- This topic has 2 replies, 3 voices, and was last updated 16 years, 11 months ago by Anonymous.
December 21, 2006 at 6:31 PM #8102mixxalotParticipant
I know a lady in my church who is a real estate agent and trying to sell her condo. Would there be any benefit for me to do a lease-option purchase agreement on it? If so, how would I best cover my bases to ensure the best deal to avoid risk in current market?December 21, 2006 at 10:03 PM #42241SD RealtorParticipant
Just be careful mixxalot. Lease options in general are structured to be in favor of the seller. More often then not the tenant ends up not exercising the option, thus the option money ends up going to the landlord. I am not sure I would recommend a lease option in a declining market either. Why? Well think about it. First off you giving someone money that they will earn interest on. Second if there are circumstances that dictate a change in your life and you cannot exercise the option it will be lost money. Third, if the market is declining how will you base the final sales price? Will you price the home at the beginning of the lease term or at the end of it? If the market is really going to decline like we think it is, doesn’t it seem prudent to keep your options open in case something better comes along?
Anyways I am simply trying to give you some helpful words of advice. If you do choose to enter into a lease with an option to buy make sure you are well protected or set it up so you have as little exposure as possible. If this person is novice in real estate you may be able to dictate favorable terms for yourself. As a landlord I have had 2 lease options on properties I have owned. In both cases the tenants didn’t exercise and I did very well.
SD RealtorDecember 23, 2006 at 12:55 PM #42302AnonymousGuest
Hello, SD Realtor, and mixxalot. I’ve just subscribed to this excellent and informative forum and I wanted to post my two-cents’ worth on this very interesting thread. I have always thought that lease-options were more favorable to the buyer, since (in appreciating markets, at least) the buyer is able to lock in a lower purchase price at the beginning of the lease-option period than the higher price at which the property likely would be listed at the end of the lease-option term (assuming that the sale price is agreed to at the beginning of the lease-option). The option price (which should always be subject to negotiation) is the consideration the buyer pays for locking in the sale price at the beginning of the lease-option period.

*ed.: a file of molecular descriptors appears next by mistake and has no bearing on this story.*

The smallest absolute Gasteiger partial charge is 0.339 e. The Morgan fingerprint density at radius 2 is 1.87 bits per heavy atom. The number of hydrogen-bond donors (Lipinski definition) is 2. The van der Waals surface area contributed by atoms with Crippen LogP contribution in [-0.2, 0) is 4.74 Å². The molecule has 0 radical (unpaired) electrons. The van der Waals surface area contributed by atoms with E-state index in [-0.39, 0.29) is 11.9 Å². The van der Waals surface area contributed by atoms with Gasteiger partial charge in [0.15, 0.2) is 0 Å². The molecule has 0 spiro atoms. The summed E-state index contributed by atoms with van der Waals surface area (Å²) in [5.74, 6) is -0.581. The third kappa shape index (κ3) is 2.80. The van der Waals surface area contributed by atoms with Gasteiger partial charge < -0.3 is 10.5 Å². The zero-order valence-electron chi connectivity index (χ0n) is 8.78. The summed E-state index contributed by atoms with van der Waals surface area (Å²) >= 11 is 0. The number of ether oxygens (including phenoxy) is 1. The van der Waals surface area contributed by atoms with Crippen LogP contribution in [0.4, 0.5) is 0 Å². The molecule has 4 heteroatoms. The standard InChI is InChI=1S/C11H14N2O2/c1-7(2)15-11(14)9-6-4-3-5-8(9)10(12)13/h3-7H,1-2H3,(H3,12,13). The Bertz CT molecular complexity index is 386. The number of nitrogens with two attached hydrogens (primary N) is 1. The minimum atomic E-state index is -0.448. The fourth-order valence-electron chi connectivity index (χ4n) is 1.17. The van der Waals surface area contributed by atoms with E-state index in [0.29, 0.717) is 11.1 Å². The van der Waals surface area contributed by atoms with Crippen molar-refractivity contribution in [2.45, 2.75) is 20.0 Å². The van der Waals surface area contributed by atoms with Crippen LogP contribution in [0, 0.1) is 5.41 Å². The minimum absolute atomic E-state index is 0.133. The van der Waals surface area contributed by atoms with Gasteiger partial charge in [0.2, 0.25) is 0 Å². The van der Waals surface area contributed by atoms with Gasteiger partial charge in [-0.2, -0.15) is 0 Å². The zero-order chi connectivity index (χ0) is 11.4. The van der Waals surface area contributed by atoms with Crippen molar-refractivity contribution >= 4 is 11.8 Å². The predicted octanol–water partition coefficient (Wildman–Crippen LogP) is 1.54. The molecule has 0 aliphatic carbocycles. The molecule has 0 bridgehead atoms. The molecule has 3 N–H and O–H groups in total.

In a declining market, however, the above rationale is obviously lacking. Still, a lease-option could make sense in a declining market, I think, if the seller is truly “motivated” and wants to move the property, and if, as SD Realtor aptly notes, the buyer is able to dictate favorable terms. Such terms could include a provision that the purchase price will be determined at the end of the lease-option term, as mentioned by SD Realtor. However, the problem I see with this approach is that the declining market might have reversed by the end of the lease-option period, in which case the buyer could end up paying a higher price.
Alternatively, the purchase price could be tentatively set at the beginning of the lease-option term, with a provision that the final purchase price would be adjusted downward, based upon the Fair Market Value as determined by an independent appraisal at the end of the lease-option period. I think the buyer’s interests would be best protected with such a provision, since this will ensure that the buyer pays the lesser of the tentative purchase price and the FMV.
Sellers may be reluctant to such an arrangement for obvious reasons. But sellers need to understand that funding sources will require the appraisal to reflect FMV and to be in line with the purchase price. According to this rationale, it only makes sense to include a contractual provision that any reduction in FMV be reflected in the final purchase price. Of course, in all-cash transactions, this line of reasoning would not apply; but even in those situations, buyers should be protected from paying more than the FMV, as determined at the end of the lease-option period.
Lease-options, in my humble opinion, allow for much flexibility and creativity in structuring real estate deals. However, as SD Realtor also points out, if the buyer is unable or unwilling to go forward with the sale for whatever reasons, he or she could end up losing a substantial amount of money. Careful negotiation and clear contractual terms are therefore critical for a successful lease-option arrangement.
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